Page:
Slithering Into Spring

An educational signboard describing the snake hibernaculum (photo by Roy Wood)

An educational signboard describing the snake hibernaculum (photo by Roy Wood)

It’s not widely known, but snakes in the northern parts of North America travel south for the winter to escape the cold. Traditionally, they would hitch rides with migrating waterfowl such as geese and ducks, but in recent decades, they have taken to stowing away on southbound aircraft. And yes, this phenomena served as the inspiration for the recent Samuel L. Jackson film classic, Snakes on a Plane.

Okay, nothing in the first paragraph is even remotely true, though it would be totally cool. The real truth is that snakes in temperate climes over-winter by brumating, a period of dormancy analogous to mammalian hibernation, though without real sleep. The snakes stop feeding, their metabolism slows, and they seek shelter from the cold. The Narcisse Snake Dens in Manitoba, Canada, are an especially well-known example of this snake behavior — in the spring, tens of thousands of snakes emerge from the underground caves, making for a herpetophile’s dream-come-true and a herpetophobe’s nightmare.

Unfortunately, I live much too far away from Narcisse to have seen the spring emergence in-person; however, a local conservation area has done some work to provide a smaller-scale experience.

The Upper Thames River Conservation Authority (UTRCA) constructed an artificial hibernaculum for the local snake population. The hibernaculum is basically a big pit, full of cinder blocks, bricks, and perforated pipe. The pit extends deep enough that it lies below the frost line in winter, and is so loosely-packed that snakes can easily and safely find shelter within.

Viewed from above, the hibernaculum looks like a pile of rocks with a few stumps scattered about:

The HIbernaculum (photo by Roy Wood)

The Hibernaculum (photo by Roy Wood)

I’ve always been curious as to how effective the artificial hibernaculum is, and this spring, we happened to be at the conservation area on a particularly warm day, and encountered a number of recently-emerged garter snakes:

A small garter snake (photo by Roy Wood)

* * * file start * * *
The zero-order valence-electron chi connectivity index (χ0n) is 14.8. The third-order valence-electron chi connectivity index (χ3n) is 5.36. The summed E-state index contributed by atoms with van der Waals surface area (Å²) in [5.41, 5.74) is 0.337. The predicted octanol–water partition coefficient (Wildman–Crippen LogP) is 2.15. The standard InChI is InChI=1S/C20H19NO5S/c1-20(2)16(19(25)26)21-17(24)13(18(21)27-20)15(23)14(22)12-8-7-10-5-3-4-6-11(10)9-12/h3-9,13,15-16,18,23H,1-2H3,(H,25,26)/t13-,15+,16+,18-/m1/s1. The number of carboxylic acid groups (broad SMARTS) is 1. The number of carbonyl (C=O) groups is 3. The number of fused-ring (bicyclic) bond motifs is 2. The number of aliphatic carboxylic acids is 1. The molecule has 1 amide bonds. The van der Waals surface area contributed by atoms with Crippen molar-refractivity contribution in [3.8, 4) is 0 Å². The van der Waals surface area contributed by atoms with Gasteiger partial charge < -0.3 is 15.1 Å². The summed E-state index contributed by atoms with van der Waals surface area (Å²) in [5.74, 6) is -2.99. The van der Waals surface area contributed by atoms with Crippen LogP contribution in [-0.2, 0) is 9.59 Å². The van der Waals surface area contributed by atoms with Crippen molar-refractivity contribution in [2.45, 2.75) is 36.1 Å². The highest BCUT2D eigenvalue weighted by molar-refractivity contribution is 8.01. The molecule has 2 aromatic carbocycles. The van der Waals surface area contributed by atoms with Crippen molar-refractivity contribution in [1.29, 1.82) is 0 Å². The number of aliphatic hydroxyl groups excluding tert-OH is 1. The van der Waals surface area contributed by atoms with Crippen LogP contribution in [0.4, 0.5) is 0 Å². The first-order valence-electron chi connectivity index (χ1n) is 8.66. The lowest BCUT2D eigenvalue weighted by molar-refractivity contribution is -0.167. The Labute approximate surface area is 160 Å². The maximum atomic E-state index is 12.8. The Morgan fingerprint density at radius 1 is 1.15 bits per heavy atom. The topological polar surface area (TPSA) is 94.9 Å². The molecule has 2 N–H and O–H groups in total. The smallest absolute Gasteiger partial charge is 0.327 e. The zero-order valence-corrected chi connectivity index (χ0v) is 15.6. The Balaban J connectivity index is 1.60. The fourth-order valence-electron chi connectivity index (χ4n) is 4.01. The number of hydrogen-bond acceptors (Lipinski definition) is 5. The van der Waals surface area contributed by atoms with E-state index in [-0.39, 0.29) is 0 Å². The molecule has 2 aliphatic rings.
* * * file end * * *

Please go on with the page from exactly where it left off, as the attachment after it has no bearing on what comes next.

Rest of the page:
A small garter snake (photo by Roy Wood)

A better view of the garter (photo by Roy Wood)

A better view of the garter (photo by Roy Wood)

This guy was either aggressive or hungry or both (photo by Roy Wood)

This guy was either aggressive or hungry or both (photo by Roy Wood)

This guy was down by the river (photo by Roy Wood)

This guy was down by the river (photo by Roy Wood)

Given the number of snakes we encountered in a very short time, it seems that the artificial hibernaculum does a good job of attracting snakes and providing a safe place for them to brumate over the winter. And given that, the site made for a great opportunity to turn off the screens and get outside for some exercise, education, and hands-on experience with nature.

Oh — and regarding that last comment about “hands-on” experience, I urge you to please, please be careful around snakes or any other wild animals. These creatures are incredibly delicate and easy to injure, which is the last thing you would want to have happen. I know the pictures above show us handling the snakes, but we have years of experience and are incredibly careful. Instead of risking harm to the snakes, just take along a good camera and you’ll easily be able to get some great pictures (plus avoid getting pooped on — something which happened with every snake pictured above).

If you’re interested in garters and other types of snakes, be sure to check out Jonathan Crowe’s excellent Garter Snake Info site.

A great picture, and no poopy hands! (photo by Roy Wood)

A great picture, and no poopy hands! (photo by Roy Wood)

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